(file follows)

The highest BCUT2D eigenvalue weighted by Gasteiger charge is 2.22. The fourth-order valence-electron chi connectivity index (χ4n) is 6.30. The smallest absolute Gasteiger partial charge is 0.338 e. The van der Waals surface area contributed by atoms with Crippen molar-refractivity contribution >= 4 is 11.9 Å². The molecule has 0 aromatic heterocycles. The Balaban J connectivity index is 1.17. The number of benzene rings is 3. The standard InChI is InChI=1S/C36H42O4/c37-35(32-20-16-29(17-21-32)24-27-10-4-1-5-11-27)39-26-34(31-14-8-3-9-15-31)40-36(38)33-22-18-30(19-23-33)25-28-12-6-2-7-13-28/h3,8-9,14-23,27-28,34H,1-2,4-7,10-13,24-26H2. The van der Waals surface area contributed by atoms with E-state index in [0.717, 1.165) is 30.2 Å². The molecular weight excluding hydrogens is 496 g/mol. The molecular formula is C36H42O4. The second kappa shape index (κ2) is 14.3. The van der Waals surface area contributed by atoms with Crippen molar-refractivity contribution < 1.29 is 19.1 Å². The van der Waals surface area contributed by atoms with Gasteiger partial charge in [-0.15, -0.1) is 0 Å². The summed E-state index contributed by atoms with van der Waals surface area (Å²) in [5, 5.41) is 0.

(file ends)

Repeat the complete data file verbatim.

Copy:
The highest BCUT2D eigenvalue weighted by Gasteiger charge is 2.22. The fourth-order valence-electron chi connectivity index (χ4n) is 6.30. The smallest absolute Gasteiger partial charge is 0.338 e. The van der Waals surface area contributed by atoms with Crippen molar-refractivity contribution >= 4 is 11.9 Å². The molecule has 0 aromatic heterocycles. The Balaban J connectivity index is 1.17. The number of benzene rings is 3. The standard InChI is InChI=1S/C36H42O4/c37-35(32-20-16-29(17-21-32)24-27-10-4-1-5-11-27)39-26-34(31-14-8-3-9-15-31)40-36(38)33-22-18-30(19-23-33)25-28-12-6-2-7-13-28/h3,8-9,14-23,27-28,34H,1-2,4-7,10-13,24-26H2. The van der Waals surface area contributed by atoms with E-state index in [0.717, 1.165) is 30.2 Å². The molecular weight excluding hydrogens is 496 g/mol. The molecular formula is C36H42O4. The second kappa shape index (κ2) is 14.3. The van der Waals surface area contributed by atoms with Crippen molar-refractivity contribution < 1.29 is 19.1 Å². The van der Waals surface area contributed by atoms with Gasteiger partial charge in [-0.15, -0.1) is 0 Å². The summed E-state index contributed by atoms with van der Waals surface area (Å²) in [5, 5.41) is 0.